MSU soybean disease research will continue to investigate practices to manage sudden death syndrome
Soybean sudden death syndrome has potential to cause devastating yield losses. Researchers at Michigan State University are investigating solutions to come up with a resistance plan.
February 25, 2011 - Author: Bruce MacKellar, Martin Chilvers, George Bird, and Dechun Wang, Michigan State University Extension; Michigan State University, Department of Plant Pathology; Michigan State University, Department of Entomology; Michigan State University, Department of Cr
Soybean Sudden Death Syndrome (SDS) is a relatively new fungal pathogen in Michigan soybean fields, first confirmed in the state in 2008-09. The disease has potential to cause devastating yield losses, which is what happened in Iowa and Illinois during the 2010 growing season.
SDS is caused by a soil-borne fungal pathogen, Fusarium virguliforme, which often infects the roots of soybean plants early during the growing season, especially under prolonged exposure to cold and wet conditions. Infected plants usually do not show visible symptoms on the leaves until later in the season when the soybean plants are in the grain fill stage. Infected plants exhibit a rapidly progressing yellowing wilt in the upper leaf canopy, which can lead to premature plant death. Plants under stress are more prone to showing SDS symptoms. Yield losses on infected plants can range from minor to catastrophic, depending upon the timing of the onset of symptoms. Soybean cyst nematodes (SCN) are often found in fields where SDS becomes established, especially in sandy fields.
One of the biggest challenges with SDS is that the disease tends to build up in soils. Rotation to other crops such as corn or wheat has not been shown to be effective at reducing the level of infection in subsequent years when soybeans are produced on infected fields. SDS is considered the most important threat to soybean yields in several soybean producing states.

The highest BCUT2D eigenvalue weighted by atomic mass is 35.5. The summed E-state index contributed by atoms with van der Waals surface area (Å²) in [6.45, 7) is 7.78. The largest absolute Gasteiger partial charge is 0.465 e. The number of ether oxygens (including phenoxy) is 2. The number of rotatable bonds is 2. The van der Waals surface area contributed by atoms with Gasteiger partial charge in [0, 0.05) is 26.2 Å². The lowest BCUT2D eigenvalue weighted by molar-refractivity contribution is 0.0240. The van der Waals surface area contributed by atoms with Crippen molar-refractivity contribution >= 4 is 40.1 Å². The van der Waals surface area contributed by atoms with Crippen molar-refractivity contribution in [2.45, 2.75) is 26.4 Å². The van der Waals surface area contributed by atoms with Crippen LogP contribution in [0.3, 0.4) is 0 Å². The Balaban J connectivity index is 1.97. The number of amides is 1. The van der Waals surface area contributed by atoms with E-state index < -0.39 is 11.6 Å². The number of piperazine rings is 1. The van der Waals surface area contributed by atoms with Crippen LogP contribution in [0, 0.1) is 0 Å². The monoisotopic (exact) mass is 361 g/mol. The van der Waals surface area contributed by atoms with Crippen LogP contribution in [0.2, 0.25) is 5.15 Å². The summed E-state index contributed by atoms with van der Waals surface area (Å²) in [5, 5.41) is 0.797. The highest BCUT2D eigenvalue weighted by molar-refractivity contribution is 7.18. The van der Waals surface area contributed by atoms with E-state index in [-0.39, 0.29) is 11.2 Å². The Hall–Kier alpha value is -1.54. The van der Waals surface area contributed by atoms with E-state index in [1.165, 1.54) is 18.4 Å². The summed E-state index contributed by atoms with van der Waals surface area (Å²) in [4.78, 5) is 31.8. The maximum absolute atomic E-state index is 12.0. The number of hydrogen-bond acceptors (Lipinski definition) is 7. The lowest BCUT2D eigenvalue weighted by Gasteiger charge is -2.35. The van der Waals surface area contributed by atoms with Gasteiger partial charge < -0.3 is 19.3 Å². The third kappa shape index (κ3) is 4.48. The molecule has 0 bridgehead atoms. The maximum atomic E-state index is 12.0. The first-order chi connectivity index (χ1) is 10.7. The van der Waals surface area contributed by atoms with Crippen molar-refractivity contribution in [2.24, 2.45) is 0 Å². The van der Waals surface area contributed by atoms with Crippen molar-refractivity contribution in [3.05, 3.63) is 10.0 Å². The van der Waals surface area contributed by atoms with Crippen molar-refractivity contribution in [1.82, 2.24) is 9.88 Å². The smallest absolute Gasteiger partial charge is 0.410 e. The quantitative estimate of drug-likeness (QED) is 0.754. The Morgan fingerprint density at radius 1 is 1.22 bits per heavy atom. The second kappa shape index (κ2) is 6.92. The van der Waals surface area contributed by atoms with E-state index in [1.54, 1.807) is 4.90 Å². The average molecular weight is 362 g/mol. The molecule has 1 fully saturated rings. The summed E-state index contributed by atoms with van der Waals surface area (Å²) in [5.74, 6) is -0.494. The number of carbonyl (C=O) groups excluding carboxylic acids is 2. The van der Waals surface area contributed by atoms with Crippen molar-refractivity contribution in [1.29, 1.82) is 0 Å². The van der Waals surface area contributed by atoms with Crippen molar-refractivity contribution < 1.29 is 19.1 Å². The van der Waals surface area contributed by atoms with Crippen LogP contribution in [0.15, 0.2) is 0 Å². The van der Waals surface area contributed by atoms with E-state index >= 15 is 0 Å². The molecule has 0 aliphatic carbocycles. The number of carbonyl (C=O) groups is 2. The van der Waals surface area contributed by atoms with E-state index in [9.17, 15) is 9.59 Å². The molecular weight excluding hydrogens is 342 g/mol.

Research conducted at an irrigated field near Decatur in Van Buren County investigated the effect of the source of soybean cyst nematode resistance on SDS showed a marked improvement in yield on a variety that derived SCN resistance from two breeding sources (PI 548402 x PI 88788) compared to an SCN susceptible and a PI88788 SCN resistant variety. It also performed well in comparison to a SDS tolerant variety with PI88788 resistance that was planted in an adjacent white mold study. An MSU Soybean Breeding trial screening for SDS tolerance was also established at this site. With support of the Michigan Soybean Promotion Committee, MSU Researchers are planning on expanding SDS research at this location to further investigate SDS tolerance levels of varieties, select breeding lines that are tolerant to the pathogen and investigate the role that SCN play in the incidence and severity of the disease.